Here is a storyline from MTG Salvation: Innistrad is a world beset by terrible evils on all sides and betrayed by the hope it held most dear. Avacyn has finally returned, but what new evils have come with her? Madness is plaguing the inhabitants. Terror falls from the skies on blood-spattered wings and nameless horrors lurk in the shadows. Odd things are afoot: the forces that had protected the humans have been twisted into something dark and strange. Jace Beleren of the Gatewatch investigates its dark mysteries. Meanwhile, Sorin is in search of the whereabouts of Nahiri.

Screen Shot 2016-04-04 at 8.27.02 PMI always let Ed do his card voodoo thing and build our decks. From what I’ve learned from him, they need some synergy to get positive results. Trusting your partner, people! (On a side note, I have never played in a sanctioned tournament against him, I’d rather just grab my stuff and run!)

I played Black-White. It had a ton of enchantments that helped us diminish the targeted damage and filled our battlefield with spirits and tortuous creatures. He played Red-Blue, which controlled our opponent’s creatures and did damage. I’m not going to go into details, but you basically draw cards and the same time as your teammate, attack at the same time and are able to discuss your strategy at any time.

So, we got got randomly paired against people I was a bit intimidated by. Others had never seen before, some were older than me, others were kids that warned us “not to get fooled because they were kids”. Right. Kids that most likely have more free time than I do to play Magic! So, I bought myself a new set of counter dice and my friend Chef gave me some Barbie-pink sleeves for my deck. I was armed, dangerous and ready to snatch some wigs.

Ultimately, we placed second, after winning the first three matches and losing the final round to this guy I met one of the very first times I walked into the shop and asked strangers to play with a noob.  Ed was THRILLED cause we won a bunch of boosters. I had fun, I think it’s the best I’ve done in a tournament like this. Got to defeat guys that have obviously played much more than I have or do regularly. We might buy a booster box –  and if we do, that’s gonna be another MTG post.



Last weekend my lovely boyfriend and a friend of ours *finally* set up a shelf for something I’m really invested in, so I thought I’d share a bit on Animal Crossing.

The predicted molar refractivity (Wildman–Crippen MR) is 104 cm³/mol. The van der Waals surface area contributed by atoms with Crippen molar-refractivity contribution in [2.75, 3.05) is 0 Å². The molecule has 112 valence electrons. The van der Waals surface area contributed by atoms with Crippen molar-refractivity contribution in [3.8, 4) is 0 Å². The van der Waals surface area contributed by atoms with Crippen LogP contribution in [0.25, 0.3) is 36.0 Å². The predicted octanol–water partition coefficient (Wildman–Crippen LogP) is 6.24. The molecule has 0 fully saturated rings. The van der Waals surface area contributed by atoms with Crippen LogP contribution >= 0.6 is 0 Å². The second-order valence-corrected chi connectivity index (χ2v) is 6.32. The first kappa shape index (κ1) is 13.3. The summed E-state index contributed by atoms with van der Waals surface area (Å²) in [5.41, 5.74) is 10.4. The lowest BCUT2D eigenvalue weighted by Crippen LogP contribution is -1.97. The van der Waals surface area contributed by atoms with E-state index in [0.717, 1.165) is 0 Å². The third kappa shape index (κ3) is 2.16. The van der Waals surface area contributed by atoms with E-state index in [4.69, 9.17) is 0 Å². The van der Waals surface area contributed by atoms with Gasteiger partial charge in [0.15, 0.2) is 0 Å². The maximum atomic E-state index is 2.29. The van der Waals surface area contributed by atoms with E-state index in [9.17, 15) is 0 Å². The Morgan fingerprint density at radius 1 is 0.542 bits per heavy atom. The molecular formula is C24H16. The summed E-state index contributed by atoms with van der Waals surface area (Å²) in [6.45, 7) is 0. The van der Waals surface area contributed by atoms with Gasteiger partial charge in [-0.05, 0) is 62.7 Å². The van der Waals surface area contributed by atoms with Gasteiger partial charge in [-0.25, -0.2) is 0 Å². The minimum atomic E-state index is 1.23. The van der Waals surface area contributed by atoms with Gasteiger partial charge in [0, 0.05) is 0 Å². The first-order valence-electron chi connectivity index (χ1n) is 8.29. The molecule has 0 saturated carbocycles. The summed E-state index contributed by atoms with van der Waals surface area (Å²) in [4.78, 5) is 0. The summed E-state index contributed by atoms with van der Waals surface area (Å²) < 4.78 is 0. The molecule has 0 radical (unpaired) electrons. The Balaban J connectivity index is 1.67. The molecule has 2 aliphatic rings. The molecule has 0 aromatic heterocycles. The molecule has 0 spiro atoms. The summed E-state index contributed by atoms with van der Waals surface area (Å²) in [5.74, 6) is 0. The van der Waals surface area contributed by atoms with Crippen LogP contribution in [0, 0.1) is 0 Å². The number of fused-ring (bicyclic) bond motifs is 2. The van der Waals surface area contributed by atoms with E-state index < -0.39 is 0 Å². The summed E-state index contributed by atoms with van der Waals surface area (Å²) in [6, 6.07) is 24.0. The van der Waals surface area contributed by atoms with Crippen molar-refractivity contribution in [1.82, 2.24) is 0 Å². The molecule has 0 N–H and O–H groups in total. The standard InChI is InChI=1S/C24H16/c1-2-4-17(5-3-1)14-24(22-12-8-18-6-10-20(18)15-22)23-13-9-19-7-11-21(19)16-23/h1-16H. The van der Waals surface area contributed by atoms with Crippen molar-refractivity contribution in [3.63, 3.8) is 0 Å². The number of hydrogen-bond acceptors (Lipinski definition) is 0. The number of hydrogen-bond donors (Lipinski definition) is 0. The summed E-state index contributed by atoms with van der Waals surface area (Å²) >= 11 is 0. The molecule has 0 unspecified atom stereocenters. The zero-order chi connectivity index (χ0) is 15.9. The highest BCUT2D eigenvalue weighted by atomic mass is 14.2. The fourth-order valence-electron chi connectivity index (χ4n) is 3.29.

My pride and joy


I’ve always gravitated towards toys/cartoons and bright colors. Years ago, I was a designer toy collector, even started customizing some and must admit I was pretty good at it. That was until it became way too expensive to keep up and my cats came into the picture (they destroy things, trust me). It was an interesting period of my life, I must say. I was late into the AC game… Initially discovered it when I bought my first Nintendo DS, I must’ve seen it online or something, can’t remember but there it was…Wild World. At the time, there was the Tokidoki boom going on, so I suppose I was attracted to kawaii-esque illustrations by default. It was go for me, judging by it’s cover. Shortly after, i moved to Italy by myself and that game was my source of entertainment.

For those who haven’t played, Dōbutsu no Mori is an RPG that simulates new life in a new town. It has a real time format and you basically build yourself a house, build relationships with neighbors a la Sims, work for pay and get yourself cool items while developing your town. They even made a movie based on the original game from 2005.

Then, I played City Folk on Wii and so on, and as of late last year I began collecting amiibos and amiibo cards. It’s a slow, light play game with cute characters, what’s not to like?
The amiibo cards were designed for the Happy Home Designer 3DS game that launched in late 2015. I suppose Nintendo noticed everyone’s hoarding tendencies and lack of space within each full expanded home. There are 4 series so far, each consist in 100 cards and they come in 6pc. booster packs. As of now, I’m a couple of cards close to completing the first set… almost there. The issue lies in I don’t have many people to trade cards with where I live.